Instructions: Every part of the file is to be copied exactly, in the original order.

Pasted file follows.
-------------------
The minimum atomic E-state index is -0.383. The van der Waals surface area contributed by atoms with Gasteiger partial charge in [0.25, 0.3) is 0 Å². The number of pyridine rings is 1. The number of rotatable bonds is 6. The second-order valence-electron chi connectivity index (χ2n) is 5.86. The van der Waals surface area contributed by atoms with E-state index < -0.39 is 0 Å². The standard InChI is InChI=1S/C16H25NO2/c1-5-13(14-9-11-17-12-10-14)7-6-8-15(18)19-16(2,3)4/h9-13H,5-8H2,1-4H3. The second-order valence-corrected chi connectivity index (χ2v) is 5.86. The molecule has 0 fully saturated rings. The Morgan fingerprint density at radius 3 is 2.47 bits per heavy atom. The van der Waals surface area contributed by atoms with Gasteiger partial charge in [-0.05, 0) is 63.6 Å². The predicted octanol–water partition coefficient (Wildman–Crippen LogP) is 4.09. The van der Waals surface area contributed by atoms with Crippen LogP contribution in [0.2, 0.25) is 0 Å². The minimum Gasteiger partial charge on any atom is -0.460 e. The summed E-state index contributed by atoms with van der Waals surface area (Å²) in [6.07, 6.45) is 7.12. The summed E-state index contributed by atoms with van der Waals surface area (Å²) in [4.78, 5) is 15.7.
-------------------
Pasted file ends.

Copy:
The minimum atomic E-state index is -0.383. The van der Waals surface area contributed by atoms with Gasteiger partial charge in [0.25, 0.3) is 0 Å². The number of pyridine rings is 1. The number of rotatable bonds is 6. The second-order valence-electron chi connectivity index (χ2n) is 5.86. The van der Waals surface area contributed by atoms with E-state index < -0.39 is 0 Å². The standard InChI is InChI=1S/C16H25NO2/c1-5-13(14-9-11-17-12-10-14)7-6-8-15(18)19-16(2,3)4/h9-13H,5-8H2,1-4H3. The second-order valence-corrected chi connectivity index (χ2v) is 5.86. The molecule has 0 fully saturated rings. The Morgan fingerprint density at radius 3 is 2.47 bits per heavy atom. The van der Waals surface area contributed by atoms with Gasteiger partial charge in [-0.05, 0) is 63.6 Å². The predicted octanol–water partition coefficient (Wildman–Crippen LogP) is 4.09. The van der Waals surface area contributed by atoms with Crippen LogP contribution in [0.2, 0.25) is 0 Å². The minimum Gasteiger partial charge on any atom is -0.460 e. The summed E-state index contributed by atoms with van der Waals surface area (Å²) in [6.07, 6.45) is 7.12. The summed E-state index contributed by atoms with van der Waals surface area (Å²) in [4.78, 5) is 15.7.